• Language Hat shares a history of Canadian English.
  • Lawyers, Guns and Money notes Richard Rorty’s prediction of a Trump-like catastrophe and argues that economics do matter.
  • On the anniversary of the Bataclan, the LRB Blog reflects on the music of France.
  • The Power and the Money’s Noel Maurer notes the grim predictions of Hans-Joachim Voth as to the degeneration of American life likely under Trump.
  • The Russian Demographics Blog notes the relatively low population growth of France in the 19th century.
  • Towleroad notes Trump’s statement that gay marriage is settled.
  • Window on Eurasia notes that Belarus will have less maneuvering room under Trump.
  • Arnold Zwicky considers the colours of the pride rainbow.

[BLOG] Some Saturday links

  • Apostrophen’s ‘Nathan Smith talks about his upcoming session at the Naked Heart literary festival here in Toronto.
  • blogTO notes that Metrolinx is set to kill Bombardier’s LRT contract.
  • Centauri Dreams talks about the discovery of planets in the system of HD 87646, one not unlike Alpha Centauri.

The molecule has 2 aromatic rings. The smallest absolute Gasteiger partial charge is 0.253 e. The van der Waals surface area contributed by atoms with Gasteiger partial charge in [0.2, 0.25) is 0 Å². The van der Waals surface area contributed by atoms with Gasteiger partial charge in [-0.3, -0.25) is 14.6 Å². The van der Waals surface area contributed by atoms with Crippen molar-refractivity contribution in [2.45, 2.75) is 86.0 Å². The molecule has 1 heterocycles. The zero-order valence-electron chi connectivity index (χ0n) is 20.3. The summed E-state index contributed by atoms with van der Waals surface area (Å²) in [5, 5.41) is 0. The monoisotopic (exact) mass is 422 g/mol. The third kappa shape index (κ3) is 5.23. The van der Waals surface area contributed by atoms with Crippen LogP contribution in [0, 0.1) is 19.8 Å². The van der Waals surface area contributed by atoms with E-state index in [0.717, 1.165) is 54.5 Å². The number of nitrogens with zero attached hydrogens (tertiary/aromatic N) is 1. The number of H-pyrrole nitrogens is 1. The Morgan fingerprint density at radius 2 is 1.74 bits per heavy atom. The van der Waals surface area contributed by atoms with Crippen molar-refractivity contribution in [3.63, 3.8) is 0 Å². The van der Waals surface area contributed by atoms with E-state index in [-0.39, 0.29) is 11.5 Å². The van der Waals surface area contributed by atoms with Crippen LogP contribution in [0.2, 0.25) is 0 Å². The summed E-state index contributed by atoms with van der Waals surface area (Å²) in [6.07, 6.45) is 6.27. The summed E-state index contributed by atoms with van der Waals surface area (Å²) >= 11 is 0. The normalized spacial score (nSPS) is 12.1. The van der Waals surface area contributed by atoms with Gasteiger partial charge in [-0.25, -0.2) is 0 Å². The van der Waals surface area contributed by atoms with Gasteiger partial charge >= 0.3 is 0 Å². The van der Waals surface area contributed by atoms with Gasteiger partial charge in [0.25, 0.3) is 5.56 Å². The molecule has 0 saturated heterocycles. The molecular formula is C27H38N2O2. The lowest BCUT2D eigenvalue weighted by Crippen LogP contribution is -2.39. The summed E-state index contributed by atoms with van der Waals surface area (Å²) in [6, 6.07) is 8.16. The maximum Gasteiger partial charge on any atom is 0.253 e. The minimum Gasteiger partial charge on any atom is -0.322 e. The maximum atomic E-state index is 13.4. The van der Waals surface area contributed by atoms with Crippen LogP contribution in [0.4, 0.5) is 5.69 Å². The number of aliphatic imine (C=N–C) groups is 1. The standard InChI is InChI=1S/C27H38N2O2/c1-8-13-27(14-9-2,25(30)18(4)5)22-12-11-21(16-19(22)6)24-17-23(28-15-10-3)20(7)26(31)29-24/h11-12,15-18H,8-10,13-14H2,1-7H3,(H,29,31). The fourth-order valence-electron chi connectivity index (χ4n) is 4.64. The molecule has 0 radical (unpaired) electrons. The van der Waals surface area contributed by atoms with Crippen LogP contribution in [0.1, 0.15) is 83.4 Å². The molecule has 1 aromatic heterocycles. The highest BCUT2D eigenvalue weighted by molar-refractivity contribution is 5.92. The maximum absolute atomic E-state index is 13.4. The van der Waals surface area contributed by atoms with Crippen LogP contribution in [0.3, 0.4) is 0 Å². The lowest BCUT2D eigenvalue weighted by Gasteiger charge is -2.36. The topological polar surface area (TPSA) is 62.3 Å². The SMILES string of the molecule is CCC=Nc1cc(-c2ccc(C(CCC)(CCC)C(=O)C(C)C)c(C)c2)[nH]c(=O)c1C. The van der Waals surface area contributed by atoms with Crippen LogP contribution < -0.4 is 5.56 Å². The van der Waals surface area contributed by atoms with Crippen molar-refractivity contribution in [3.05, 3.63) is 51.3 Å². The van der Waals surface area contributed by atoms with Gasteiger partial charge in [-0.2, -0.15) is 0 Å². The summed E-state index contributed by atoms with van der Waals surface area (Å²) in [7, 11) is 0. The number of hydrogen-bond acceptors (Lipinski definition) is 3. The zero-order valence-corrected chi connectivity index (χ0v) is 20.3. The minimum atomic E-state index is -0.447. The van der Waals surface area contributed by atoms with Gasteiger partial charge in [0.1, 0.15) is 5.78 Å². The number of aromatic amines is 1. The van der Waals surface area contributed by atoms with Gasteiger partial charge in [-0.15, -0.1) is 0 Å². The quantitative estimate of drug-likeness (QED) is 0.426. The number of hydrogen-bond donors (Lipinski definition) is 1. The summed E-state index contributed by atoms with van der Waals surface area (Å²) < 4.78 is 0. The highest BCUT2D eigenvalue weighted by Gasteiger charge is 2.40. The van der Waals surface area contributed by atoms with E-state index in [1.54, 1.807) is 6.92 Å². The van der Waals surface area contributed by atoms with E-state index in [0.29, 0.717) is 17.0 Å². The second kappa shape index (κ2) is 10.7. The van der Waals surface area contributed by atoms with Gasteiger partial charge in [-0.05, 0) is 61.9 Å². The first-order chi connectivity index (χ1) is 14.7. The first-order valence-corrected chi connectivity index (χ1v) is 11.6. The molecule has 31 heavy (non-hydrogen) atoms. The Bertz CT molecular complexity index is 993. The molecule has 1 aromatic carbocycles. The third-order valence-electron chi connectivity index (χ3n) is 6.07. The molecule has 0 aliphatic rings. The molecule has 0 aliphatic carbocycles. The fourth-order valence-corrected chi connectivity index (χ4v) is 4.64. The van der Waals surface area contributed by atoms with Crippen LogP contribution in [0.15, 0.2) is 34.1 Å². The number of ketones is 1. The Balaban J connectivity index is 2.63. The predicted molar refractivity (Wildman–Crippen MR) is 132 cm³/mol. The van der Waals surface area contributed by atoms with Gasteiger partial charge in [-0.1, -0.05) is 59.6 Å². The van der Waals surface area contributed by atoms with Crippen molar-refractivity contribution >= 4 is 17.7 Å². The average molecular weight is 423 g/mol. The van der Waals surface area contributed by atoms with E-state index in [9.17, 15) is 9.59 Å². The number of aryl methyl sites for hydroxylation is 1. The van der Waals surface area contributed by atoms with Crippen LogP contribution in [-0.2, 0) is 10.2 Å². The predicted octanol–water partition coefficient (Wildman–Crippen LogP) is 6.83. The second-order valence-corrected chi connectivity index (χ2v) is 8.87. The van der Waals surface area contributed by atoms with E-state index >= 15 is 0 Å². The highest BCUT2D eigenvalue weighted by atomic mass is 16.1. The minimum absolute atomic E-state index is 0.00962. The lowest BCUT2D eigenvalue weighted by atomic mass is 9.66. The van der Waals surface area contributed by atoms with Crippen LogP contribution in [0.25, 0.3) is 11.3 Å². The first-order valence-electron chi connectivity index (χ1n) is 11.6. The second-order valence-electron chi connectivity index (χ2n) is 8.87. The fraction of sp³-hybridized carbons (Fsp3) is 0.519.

• Dangerous Minds talks about a documentary on skinheads.
  • The Dragon’s Gaze links to two papers about the discovery of planetary debris in orbit of white dwarfs.
  • The Dragon’s Tales links to a paper speculating if the primordial atmosphere of Titan was ammonia.
  • The Everyday Sociology Blog talks about the vote and immigrants.
  • The LRB Blog notes the worrying state of Brexit rhetoric.
  • The Map Room Blog links to a digital atlas of Mi’kmaq names in Nova Scotia.
  • Marginal Revolution looks at the economic meltdown in Zimbabwe.
  • The Planetary Society Blog looks at China’s powerful new Long March 5 rocket.
  • Towleroad notes Kim Davis’ large legal bill.
  • The Volokh Conspiracy’s Orin Kerr supports Hillary, another noting how Utah can save the US from Trump.
  • Window on Eurasia argues Putin’s Russia is more dangerous than the Soviet Union and suggests that the official definition of the Russian nation is brittle.

[BLOG] Some Sunday links

  • blogTO lists ten zine artists of note in Toronto.
  • Centauri Dreams reports on new simulations of gas giant formation.
  • Dangerous Minds shares photos of Halloween partiers in New York City’s West Village circa the early 1990s.